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Doug Farmer

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Doug Farmer Doug Farmer

Biography: Doug Farmer

 

Age:                63

Address:          321 South 21st Street, La Crosse, WI 54601

Occupation:     Soon-to-be-retired Executive Vice President of Park Bank

Education:       Degree in Public Administration

Family:            Wife, Betsey, of 42 years

                        Four sons         Morgan – Central ‘96

                                                Malcolm – Central ‘99

                                                Gordon – Aquinas ‘03

                                                Douglas – Aquinas ‘08

 

Previous Political Experience:

                        La Crosse City Council           1987 – 2012

                        La Crosse School Board         1992 – 1993; President

                        La Crosse County Board of Supervisors        1974 – 1984; Finance Chair

                        State of Wisconsin Banking Board of Review           2003 – Present

                        Western Technical College Board      1986 – 1991;

                                    Chairman Search and Screen Committee for College President

 

Explain why you want to become the next mayor:

La Crosse is a great place to live. We have raised our family here and have benefited from all La Crosse has to offer: good schools, great parks and recreational facilities, safe neighborhoods and overall a strong economy. What makes La Crosse great though has been overshadowed by eight years of turmoil in City Hall. During my 26 years with the City Council, I served with four mayors — Zielke, Medinger, Johnsrud and Harter. It very clear that in the last eight years there has been a loss of respect for the position of mayor. People feel that no one is in charge at City Hall, and they are disappointed with the constant conflict between the mayor, many of the council members and the department heads. We have good staff and good department heads, all of whom deserve a chance to do their jobs. With experience, we can do better.

 

Top 2-3 issues facing the City of La Crosse:

 

My wife and I still live in our first house we bought in La Crosse — in the middle of a neighborhood. La Crosse is a city of unique and diverse neighborhoods. The most important issue we have is the safeguarding and preservation of those neighborhoods (and the substantial tax base they represent.) A city is measured by the strength and safety of its neighborhoods and how willing people are to live in the city and raise their family. How willing people are to call La Crosse home determines the success or failure of everything else. Downtown revitalization, prioritization of TIF's and new budgetary procedures will all come to nothing if we don't stabilize and preserve our neighborhoods (and the substantial tax base they represent).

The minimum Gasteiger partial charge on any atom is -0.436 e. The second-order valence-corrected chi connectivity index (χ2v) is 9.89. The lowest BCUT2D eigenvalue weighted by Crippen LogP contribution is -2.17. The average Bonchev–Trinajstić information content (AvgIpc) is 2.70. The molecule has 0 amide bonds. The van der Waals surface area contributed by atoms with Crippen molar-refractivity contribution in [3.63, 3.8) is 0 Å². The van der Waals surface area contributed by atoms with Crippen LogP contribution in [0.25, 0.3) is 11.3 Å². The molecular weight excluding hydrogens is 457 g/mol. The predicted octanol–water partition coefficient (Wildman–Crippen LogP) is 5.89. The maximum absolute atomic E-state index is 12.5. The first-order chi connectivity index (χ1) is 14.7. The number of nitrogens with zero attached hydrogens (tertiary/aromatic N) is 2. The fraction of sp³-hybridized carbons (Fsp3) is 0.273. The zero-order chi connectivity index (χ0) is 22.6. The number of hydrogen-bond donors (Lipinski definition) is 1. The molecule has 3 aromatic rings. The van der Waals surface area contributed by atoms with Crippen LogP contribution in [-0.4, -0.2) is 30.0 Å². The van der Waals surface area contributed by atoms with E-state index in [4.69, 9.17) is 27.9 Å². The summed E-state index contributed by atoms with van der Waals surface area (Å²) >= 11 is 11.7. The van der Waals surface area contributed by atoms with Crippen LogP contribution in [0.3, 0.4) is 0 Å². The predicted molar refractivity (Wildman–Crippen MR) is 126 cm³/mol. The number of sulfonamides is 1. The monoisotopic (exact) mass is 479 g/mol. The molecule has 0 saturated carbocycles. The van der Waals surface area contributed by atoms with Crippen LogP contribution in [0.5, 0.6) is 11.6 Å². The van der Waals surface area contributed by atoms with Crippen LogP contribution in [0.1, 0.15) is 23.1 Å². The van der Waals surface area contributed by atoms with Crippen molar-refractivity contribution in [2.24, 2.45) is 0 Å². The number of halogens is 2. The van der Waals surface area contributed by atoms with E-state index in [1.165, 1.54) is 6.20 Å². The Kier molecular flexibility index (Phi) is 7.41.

The City can and should play a major role. We can enforce existing ordinances, not only for various maintenance standards but also for criminal activity. What I have learned is that if you enforce the smallest of ordinances effectively, you can affect 90 percent of the problem. The police call it the "Broken Window Theory" of policing.

Additionally, the City has a Housing Rehabilitation Committee, which I chaired for 20 years. This program helps individual homeowners rehab their own homes though low interest rates, and has improved more than 1,000 owner-occupied homes in our core neighborhoods and caused an increase in the city tax base with very little cost to the taxpayers. This program can and should be expanded.

La Crosse has a weak mayor-strong council form of government. The mayor has to earn the respect of the people he works with by demonstrating leadership, knowledge and experience. Our most successful mayors have either had extensive council experience (Mayor Zielke) or legislative experience (Mayor Medinger). The other 10 candidates would all bring skills to the mayor's office, but collectively they combine for two terms on the City Council and one term on the County Board — all spread among three separate candidates. This lack of experience would guarantee the next four years would look a lot like the turmoil of the last eight years. With experience, we can do better.

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